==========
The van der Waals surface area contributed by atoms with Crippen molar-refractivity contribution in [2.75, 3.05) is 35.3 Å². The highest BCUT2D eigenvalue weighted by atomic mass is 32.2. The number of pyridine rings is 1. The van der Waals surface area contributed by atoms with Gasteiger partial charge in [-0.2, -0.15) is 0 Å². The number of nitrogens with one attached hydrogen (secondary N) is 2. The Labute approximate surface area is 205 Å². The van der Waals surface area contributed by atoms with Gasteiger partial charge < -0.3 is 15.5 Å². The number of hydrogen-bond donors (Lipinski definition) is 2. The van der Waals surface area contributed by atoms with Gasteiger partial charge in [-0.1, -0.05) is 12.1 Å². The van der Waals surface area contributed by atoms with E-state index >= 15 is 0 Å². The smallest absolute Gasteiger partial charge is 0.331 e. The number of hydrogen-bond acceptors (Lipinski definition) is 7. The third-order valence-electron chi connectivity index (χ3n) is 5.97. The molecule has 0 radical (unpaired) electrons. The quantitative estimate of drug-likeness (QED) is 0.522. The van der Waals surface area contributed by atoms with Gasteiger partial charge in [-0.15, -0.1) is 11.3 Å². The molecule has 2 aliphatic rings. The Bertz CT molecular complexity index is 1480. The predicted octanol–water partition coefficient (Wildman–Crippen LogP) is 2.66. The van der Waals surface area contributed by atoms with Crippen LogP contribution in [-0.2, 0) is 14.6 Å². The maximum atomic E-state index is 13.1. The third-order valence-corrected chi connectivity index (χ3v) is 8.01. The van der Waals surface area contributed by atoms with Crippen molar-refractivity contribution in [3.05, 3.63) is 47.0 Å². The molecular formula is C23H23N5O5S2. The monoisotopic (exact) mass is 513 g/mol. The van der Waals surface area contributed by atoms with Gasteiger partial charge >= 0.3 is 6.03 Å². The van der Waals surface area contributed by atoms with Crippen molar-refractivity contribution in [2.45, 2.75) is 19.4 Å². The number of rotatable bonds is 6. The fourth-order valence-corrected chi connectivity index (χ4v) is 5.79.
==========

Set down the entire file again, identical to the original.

The van der Waals surface area contributed by atoms with Crippen molar-refractivity contribution in [2.75, 3.05) is 35.3 Å². The highest BCUT2D eigenvalue weighted by atomic mass is 32.2. The number of pyridine rings is 1. The van der Waals surface area contributed by atoms with Gasteiger partial charge in [-0.2, -0.15) is 0 Å². The number of nitrogens with one attached hydrogen (secondary N) is 2. The Labute approximate surface area is 205 Å². The van der Waals surface area contributed by atoms with Gasteiger partial charge < -0.3 is 15.5 Å². The number of hydrogen-bond donors (Lipinski definition) is 2. The van der Waals surface area contributed by atoms with Gasteiger partial charge in [-0.1, -0.05) is 12.1 Å². The van der Waals surface area contributed by atoms with E-state index >= 15 is 0 Å². The smallest absolute Gasteiger partial charge is 0.331 e. The number of hydrogen-bond acceptors (Lipinski definition) is 7. The third-order valence-electron chi connectivity index (χ3n) is 5.97. The molecule has 0 radical (unpaired) electrons. The quantitative estimate of drug-likeness (QED) is 0.522. The van der Waals surface area contributed by atoms with Gasteiger partial charge in [-0.15, -0.1) is 11.3 Å². The molecule has 2 aliphatic rings. The Bertz CT molecular complexity index is 1480. The predicted octanol–water partition coefficient (Wildman–Crippen LogP) is 2.66. The van der Waals surface area contributed by atoms with Crippen LogP contribution in [-0.2, 0) is 14.6 Å². The maximum atomic E-state index is 13.1. The third-order valence-corrected chi connectivity index (χ3v) is 8.01. The van der Waals surface area contributed by atoms with Crippen molar-refractivity contribution in [3.05, 3.63) is 47.0 Å². The molecular formula is C23H23N5O5S2. The monoisotopic (exact) mass is 513 g/mol. The van der Waals surface area contributed by atoms with Gasteiger partial charge >= 0.3 is 6.03 Å². The van der Waals surface area contributed by atoms with Crippen molar-refractivity contribution in [2.45, 2.75) is 19.4 Å². The number of rotatable bonds is 6. The fourth-order valence-corrected chi connectivity index (χ4v) is 5.79.